Suppose we wish to test that the mean vector pertaining to the _mag variables from the quasar dataset is \[ \boldsymbol{\mu}_{0}=(17,17,17,17,17,15,15,15)^{\textrm{T}}. \] When we look at the sample mean vector, this might be a reasonable hypothesis:

   mag.X <- quas[,ind]

Applying our T.2 function, we get:

   mu0 <- c(17,17,17,17,17,15,15,15)

However, we get a low \(p\)-value, indicating that one or more of the elements of our hypothesized mean vector falls outside of the general scatter of the data. Since we are dealing with a decent sample size (i.e., \(n=279\)), the test will have good statistical power for detecting differences.

1.4 Multivariate Multiple Linear Regression

In Lab 1, we were introduced to simple linear regression; i.e., a regression with a univariate response and one predictor. We were also informally introduced to multiple linear regression through polynomial regression; i.e., the “multiple” means we have more than one predictor. Now we will explore multivariate regression, which means that the response is multidimensional.

Suppose we are interested in building regression models where we treat brightness in the u (ultraviolet) band and brightness in the g (green) band as responses. These are u_mag and g_mag, respectively. Suppose we want to look at each variable’s relationship with redshift (z), brightness in the r (red) band (r_mag), brightness in the i (more red) band (i_mag), and brightness in the z (even more red) band (z_mag). We could look at individual multiple regression models for the two responses as follows:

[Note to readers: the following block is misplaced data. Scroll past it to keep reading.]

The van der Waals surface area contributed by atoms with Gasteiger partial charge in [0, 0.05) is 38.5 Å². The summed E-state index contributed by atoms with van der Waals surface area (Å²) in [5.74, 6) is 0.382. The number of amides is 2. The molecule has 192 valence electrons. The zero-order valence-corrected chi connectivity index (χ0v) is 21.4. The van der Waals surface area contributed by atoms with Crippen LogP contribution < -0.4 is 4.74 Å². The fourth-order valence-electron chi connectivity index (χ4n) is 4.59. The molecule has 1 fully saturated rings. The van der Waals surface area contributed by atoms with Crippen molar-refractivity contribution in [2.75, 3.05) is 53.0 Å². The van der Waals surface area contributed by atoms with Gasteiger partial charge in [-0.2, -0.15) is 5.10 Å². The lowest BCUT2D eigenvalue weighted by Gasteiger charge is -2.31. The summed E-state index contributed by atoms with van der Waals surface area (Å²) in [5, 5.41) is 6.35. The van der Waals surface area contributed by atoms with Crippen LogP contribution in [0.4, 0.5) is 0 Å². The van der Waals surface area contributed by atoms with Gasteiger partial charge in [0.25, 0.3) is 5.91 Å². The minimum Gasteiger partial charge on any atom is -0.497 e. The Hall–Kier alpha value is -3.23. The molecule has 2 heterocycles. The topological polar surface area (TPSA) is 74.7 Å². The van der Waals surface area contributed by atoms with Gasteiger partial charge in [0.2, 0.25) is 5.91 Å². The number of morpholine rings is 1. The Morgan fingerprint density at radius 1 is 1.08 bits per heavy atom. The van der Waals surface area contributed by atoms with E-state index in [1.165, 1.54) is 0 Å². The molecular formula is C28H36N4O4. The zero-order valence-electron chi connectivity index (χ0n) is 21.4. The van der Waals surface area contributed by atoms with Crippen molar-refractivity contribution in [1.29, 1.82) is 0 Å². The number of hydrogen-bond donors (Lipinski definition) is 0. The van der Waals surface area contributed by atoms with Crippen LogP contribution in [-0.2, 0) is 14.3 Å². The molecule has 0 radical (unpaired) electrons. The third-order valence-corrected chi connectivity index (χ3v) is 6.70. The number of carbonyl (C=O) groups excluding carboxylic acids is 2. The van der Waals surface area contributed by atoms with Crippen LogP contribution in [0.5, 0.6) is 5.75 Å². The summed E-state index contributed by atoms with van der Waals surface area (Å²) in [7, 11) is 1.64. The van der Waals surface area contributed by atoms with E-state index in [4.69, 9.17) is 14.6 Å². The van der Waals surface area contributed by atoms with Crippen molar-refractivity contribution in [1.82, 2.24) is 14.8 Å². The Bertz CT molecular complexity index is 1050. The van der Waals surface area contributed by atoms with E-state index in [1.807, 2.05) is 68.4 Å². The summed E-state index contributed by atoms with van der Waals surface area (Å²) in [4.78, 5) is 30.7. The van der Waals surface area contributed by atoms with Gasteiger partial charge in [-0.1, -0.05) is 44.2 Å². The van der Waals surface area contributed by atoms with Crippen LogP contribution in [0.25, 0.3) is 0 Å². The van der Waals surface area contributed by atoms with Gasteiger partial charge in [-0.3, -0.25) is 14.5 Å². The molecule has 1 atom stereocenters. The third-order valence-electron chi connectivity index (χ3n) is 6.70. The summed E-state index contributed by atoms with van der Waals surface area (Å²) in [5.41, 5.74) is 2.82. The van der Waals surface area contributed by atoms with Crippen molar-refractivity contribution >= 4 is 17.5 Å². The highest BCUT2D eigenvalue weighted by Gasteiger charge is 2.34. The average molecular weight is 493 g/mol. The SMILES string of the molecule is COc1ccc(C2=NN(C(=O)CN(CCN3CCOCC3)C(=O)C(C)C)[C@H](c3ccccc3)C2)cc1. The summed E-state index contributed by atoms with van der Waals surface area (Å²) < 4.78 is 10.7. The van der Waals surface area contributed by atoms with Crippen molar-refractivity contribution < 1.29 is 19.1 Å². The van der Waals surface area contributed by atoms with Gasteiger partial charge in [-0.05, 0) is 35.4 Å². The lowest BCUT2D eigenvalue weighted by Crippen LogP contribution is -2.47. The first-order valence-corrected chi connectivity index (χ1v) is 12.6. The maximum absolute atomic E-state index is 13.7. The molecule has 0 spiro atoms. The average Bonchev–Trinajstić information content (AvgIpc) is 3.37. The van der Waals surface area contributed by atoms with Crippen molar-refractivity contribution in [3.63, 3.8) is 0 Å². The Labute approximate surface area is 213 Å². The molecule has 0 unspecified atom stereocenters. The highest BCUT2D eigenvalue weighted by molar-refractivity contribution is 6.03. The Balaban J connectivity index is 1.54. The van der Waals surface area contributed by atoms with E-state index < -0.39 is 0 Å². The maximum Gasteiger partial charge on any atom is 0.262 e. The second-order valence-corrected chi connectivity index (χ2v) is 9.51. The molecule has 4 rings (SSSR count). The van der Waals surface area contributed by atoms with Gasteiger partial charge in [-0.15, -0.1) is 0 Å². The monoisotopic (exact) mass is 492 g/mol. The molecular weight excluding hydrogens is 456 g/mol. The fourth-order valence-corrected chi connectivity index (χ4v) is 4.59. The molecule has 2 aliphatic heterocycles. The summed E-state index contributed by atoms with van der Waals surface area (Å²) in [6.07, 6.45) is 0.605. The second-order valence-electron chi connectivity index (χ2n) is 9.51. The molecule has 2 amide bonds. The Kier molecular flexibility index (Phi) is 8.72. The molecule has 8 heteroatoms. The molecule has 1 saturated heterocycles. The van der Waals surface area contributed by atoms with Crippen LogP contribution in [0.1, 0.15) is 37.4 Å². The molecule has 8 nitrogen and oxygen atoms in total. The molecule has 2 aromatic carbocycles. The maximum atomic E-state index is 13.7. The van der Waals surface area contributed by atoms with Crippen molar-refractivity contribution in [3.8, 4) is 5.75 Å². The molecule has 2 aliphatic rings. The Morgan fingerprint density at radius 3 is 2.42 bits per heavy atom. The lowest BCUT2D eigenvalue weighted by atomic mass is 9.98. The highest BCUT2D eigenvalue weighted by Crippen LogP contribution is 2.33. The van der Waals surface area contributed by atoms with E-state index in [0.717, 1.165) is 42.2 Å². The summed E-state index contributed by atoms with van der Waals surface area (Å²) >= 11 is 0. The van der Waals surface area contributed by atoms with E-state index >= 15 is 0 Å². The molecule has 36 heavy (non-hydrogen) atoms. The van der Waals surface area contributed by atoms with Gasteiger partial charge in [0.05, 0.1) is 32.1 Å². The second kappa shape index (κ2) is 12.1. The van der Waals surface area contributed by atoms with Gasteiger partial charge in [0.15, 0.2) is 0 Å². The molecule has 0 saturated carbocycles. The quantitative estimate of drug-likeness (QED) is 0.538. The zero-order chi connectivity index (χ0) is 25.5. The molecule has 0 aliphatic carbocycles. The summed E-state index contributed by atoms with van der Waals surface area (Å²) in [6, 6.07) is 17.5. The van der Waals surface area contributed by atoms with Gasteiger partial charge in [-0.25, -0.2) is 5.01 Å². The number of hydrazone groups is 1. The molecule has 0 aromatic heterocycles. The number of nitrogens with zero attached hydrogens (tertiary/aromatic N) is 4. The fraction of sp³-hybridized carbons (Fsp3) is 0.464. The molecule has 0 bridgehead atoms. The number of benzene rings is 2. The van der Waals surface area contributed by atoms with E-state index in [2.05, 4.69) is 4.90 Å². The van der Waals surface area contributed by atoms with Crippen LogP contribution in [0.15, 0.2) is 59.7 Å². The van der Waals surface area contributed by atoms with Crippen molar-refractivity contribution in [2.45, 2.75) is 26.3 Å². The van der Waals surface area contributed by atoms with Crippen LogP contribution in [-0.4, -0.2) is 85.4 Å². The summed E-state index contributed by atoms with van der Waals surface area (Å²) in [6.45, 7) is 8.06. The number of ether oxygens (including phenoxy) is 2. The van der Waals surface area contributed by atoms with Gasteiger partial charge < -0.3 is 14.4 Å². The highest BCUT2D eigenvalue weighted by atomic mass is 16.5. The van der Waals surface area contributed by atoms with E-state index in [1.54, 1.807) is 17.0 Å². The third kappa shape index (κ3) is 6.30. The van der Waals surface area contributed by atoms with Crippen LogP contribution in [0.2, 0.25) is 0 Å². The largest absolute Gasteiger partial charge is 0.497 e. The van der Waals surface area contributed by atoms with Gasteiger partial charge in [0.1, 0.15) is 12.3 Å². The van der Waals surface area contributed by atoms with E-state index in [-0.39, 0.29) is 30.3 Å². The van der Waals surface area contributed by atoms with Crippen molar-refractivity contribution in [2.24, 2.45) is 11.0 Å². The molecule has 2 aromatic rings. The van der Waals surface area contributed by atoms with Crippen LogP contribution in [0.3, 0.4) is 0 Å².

out <- lm(cbind(u_mag,g_mag)~z+r_mag+

The above produces summary output for each of the fitted multiple linear regression models. As we can see, each predictor is significant for both models. However, note that there is also strong correlation between u_mag and g_mag:


To best account for this correlation, we should cast our modeling effort into a multivariate regression framework. To do this, we will run a multivariate analysis of variance (MANOVA) on our regression models and assess the significance of the variables in a bivariate framework:

   m.out <- manova(out)